Time of Day Rate RT
Time of Day Rate RT
Rate RT for residential customers may be a way to lower your bill. Find out if Rate RT is right for you!
Most UI customers are billed at Rate R, and are charged the same price for electricity no matter when it is used. Morning, evening, weekends - it doesn’t matter. Under Rate R the charge is always the same.
Rate RT is different. It is a time-of-day use rate that provides a customer the opportunity to lower their annual electricity costs by using electricity when it costs less. By taking a few moments and learning the on-peak/off-peak schedule and trying to adhere to it, Rate RT can reward the customer with a lower monthly bill.
Rate RT is Simple to Learn
- On Peak – weekdays from 12 noon to 8 p.m.
- Off Peak – everything else including weekends.
By concentrating your use to off peak hours you can actually lower your electricity bill.
Before switching to Rate RT, you need to evaluate your own use of electricity. Unfortunately, UI has no time specific information for customers presently using Rate R. We do know, however, that the profile of a customer who can typically save money on Rate RT is:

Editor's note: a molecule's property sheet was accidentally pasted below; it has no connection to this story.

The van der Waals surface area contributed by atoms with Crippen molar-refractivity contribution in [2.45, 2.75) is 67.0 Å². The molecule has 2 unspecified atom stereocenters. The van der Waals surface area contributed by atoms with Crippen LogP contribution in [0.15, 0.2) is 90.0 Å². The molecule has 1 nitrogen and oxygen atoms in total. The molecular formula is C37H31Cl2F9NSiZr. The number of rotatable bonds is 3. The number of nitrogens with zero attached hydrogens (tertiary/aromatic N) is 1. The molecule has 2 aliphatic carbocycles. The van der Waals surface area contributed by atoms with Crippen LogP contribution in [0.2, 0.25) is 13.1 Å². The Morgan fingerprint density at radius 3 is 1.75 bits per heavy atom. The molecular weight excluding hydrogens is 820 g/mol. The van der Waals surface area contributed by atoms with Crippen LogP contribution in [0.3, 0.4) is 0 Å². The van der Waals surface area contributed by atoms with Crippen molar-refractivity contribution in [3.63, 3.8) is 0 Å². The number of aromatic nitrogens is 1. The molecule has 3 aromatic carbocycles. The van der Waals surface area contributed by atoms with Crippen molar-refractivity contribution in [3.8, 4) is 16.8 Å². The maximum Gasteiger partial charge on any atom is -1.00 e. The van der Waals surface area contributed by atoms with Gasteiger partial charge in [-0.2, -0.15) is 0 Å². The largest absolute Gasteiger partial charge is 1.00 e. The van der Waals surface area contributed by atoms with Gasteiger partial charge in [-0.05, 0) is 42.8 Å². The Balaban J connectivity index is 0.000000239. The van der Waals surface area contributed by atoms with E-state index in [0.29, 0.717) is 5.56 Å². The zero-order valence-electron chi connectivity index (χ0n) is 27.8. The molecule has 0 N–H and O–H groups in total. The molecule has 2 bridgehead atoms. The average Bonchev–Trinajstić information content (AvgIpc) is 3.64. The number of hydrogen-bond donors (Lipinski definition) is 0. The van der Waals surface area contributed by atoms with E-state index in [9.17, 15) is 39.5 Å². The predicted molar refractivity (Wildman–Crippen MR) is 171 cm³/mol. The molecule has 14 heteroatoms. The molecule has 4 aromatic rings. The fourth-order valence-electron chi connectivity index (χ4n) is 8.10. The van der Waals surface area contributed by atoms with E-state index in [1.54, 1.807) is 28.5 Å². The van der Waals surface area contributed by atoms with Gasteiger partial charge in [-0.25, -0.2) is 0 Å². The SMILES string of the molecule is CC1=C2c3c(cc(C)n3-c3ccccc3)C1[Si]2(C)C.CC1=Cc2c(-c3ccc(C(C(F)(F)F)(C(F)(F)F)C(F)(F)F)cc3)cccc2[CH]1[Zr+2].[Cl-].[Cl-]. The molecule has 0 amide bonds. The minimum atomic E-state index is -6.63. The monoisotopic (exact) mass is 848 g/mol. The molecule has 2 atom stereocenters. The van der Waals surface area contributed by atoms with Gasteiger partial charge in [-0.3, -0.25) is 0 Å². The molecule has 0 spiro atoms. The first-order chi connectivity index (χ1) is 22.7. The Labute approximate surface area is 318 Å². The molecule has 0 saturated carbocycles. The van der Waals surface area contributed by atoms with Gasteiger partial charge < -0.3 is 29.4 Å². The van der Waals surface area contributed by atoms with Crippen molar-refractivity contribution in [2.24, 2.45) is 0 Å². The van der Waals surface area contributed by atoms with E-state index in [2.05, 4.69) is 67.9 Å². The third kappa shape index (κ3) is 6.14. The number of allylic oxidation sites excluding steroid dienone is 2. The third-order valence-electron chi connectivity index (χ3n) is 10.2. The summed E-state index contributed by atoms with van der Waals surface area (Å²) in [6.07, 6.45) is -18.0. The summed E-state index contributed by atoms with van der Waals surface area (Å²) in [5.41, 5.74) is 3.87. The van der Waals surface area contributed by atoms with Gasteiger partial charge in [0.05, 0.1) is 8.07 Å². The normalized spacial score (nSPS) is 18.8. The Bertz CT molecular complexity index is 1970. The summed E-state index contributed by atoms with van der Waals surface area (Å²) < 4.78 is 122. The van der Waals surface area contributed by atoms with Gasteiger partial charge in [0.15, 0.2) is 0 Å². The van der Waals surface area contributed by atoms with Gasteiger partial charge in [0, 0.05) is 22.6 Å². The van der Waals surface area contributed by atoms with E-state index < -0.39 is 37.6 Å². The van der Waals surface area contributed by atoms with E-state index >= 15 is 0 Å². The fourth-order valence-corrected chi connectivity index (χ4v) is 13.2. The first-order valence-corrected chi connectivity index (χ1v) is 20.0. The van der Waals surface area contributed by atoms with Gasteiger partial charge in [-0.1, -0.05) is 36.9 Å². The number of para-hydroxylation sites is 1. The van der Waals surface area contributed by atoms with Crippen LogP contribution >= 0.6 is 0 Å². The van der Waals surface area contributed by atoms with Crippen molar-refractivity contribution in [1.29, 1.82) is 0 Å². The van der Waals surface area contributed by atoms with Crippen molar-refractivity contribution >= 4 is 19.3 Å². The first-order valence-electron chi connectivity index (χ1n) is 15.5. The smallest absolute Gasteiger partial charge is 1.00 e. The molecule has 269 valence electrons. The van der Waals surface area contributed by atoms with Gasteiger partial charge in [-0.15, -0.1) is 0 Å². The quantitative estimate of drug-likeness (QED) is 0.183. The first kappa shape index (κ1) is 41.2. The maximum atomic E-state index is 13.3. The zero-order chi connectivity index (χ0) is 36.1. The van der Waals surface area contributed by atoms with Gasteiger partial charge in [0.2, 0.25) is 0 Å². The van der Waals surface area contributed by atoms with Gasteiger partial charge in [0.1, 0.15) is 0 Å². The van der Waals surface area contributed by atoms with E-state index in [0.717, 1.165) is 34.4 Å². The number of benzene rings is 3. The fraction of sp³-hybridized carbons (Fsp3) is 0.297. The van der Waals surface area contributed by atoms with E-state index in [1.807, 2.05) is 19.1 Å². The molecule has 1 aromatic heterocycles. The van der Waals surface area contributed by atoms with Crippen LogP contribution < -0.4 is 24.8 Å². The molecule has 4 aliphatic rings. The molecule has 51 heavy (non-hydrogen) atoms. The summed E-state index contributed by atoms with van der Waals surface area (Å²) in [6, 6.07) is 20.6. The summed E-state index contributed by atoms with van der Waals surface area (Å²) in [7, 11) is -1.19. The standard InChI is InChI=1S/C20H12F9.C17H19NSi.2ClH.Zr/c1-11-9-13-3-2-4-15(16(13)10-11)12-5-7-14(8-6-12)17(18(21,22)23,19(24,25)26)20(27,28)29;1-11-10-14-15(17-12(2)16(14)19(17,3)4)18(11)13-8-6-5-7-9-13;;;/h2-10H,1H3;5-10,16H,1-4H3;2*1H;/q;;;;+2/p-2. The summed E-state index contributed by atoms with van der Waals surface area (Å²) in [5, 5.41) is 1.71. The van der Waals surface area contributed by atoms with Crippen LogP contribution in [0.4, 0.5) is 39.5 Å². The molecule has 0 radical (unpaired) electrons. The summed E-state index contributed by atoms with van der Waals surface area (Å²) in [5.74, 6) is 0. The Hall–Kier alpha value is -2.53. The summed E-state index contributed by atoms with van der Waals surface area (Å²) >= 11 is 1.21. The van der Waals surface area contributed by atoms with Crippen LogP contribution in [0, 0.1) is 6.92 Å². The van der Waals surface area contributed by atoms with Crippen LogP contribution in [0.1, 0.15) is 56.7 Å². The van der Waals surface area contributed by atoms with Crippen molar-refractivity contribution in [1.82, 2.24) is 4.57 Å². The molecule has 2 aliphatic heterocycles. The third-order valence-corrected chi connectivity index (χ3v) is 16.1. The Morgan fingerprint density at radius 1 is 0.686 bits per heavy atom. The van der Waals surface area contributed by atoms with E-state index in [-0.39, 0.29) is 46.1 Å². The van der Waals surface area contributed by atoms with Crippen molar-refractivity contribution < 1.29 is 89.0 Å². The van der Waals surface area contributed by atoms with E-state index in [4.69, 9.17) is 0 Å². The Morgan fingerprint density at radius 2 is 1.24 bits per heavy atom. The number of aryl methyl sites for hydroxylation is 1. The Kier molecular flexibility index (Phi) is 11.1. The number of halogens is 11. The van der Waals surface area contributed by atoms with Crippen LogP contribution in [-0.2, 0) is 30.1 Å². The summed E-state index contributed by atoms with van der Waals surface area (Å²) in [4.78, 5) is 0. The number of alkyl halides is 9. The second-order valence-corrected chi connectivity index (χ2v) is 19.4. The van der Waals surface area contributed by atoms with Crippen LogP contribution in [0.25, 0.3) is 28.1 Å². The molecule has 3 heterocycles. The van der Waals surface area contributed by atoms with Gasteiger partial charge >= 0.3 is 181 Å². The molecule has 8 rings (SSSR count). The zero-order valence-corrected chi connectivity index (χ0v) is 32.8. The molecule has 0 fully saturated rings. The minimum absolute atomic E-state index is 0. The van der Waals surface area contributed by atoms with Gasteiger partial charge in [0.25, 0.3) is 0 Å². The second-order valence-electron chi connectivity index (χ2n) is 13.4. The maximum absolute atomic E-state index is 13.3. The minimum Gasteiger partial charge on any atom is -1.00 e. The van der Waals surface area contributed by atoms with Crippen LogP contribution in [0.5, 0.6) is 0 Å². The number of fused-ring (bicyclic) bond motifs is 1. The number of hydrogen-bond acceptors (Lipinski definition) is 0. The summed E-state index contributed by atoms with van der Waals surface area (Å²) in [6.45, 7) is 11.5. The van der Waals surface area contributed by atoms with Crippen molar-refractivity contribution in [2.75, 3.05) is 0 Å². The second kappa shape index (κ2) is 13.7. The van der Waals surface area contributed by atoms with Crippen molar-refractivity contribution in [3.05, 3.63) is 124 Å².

- Customers that use 75% or more of their electricity in the off-peak hours
- Customers who work full time with no one home during the day
Rate RT is not for everyone and depending upon how and when electricity is used, you could even see your electric bill increase.
Choosing a Rate That's Right For You
Since Rate R customers are not metered (and therefore, not billed) by time of day, examination of lifestyle and consumption habits is necessary to evaluate the opportunity for cost savings.
Consider household energy usage and identify potential areas of peak (daytime) energy demands. What are the primary opportunities for load shifting (using electricity off-peak instead of during on-peak hours) and subsequent cost savings? What factors present the greatest risk of possibly increasing energy costs under Rate RT (using too much electricity during the day)? Some key things to consider include:
- Number of people living in the household and ages
- Members of the household at home during the weekdays